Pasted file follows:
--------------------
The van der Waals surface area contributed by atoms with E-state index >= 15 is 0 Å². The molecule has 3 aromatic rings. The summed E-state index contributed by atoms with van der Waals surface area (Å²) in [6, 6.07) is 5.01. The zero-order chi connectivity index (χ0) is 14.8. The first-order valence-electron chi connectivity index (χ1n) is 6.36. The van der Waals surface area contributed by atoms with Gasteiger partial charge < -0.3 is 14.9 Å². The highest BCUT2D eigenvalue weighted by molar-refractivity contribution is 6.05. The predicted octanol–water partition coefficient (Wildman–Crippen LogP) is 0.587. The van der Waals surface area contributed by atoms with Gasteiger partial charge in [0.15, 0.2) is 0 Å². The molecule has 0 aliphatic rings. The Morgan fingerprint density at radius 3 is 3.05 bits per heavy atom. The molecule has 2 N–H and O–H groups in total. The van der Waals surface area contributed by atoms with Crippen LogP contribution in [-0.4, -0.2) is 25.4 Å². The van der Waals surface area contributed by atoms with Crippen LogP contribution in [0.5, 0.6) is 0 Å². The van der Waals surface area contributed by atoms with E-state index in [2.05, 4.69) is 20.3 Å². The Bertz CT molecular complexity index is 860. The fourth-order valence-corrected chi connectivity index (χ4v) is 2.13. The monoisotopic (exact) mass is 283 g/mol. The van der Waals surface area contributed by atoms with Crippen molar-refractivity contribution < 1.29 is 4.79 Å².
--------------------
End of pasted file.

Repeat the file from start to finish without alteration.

The van der Waals surface area contributed by atoms with E-state index >= 15 is 0 Å². The molecule has 3 aromatic rings. The summed E-state index contributed by atoms with van der Waals surface area (Å²) in [6, 6.07) is 5.01. The zero-order chi connectivity index (χ0) is 14.8. The first-order valence-electron chi connectivity index (χ1n) is 6.36. The van der Waals surface area contributed by atoms with Gasteiger partial charge < -0.3 is 14.9 Å². The highest BCUT2D eigenvalue weighted by molar-refractivity contribution is 6.05. The predicted octanol–water partition coefficient (Wildman–Crippen LogP) is 0.587. The van der Waals surface area contributed by atoms with Gasteiger partial charge in [0.15, 0.2) is 0 Å². The molecule has 0 aliphatic rings. The Morgan fingerprint density at radius 3 is 3.05 bits per heavy atom. The molecule has 2 N–H and O–H groups in total. The van der Waals surface area contributed by atoms with Crippen LogP contribution in [-0.4, -0.2) is 25.4 Å². The van der Waals surface area contributed by atoms with Crippen LogP contribution in [0.5, 0.6) is 0 Å². The van der Waals surface area contributed by atoms with E-state index in [2.05, 4.69) is 20.3 Å². The Bertz CT molecular complexity index is 860. The fourth-order valence-corrected chi connectivity index (χ4v) is 2.13. The monoisotopic (exact) mass is 283 g/mol. The van der Waals surface area contributed by atoms with Crippen molar-refractivity contribution < 1.29 is 4.79 Å².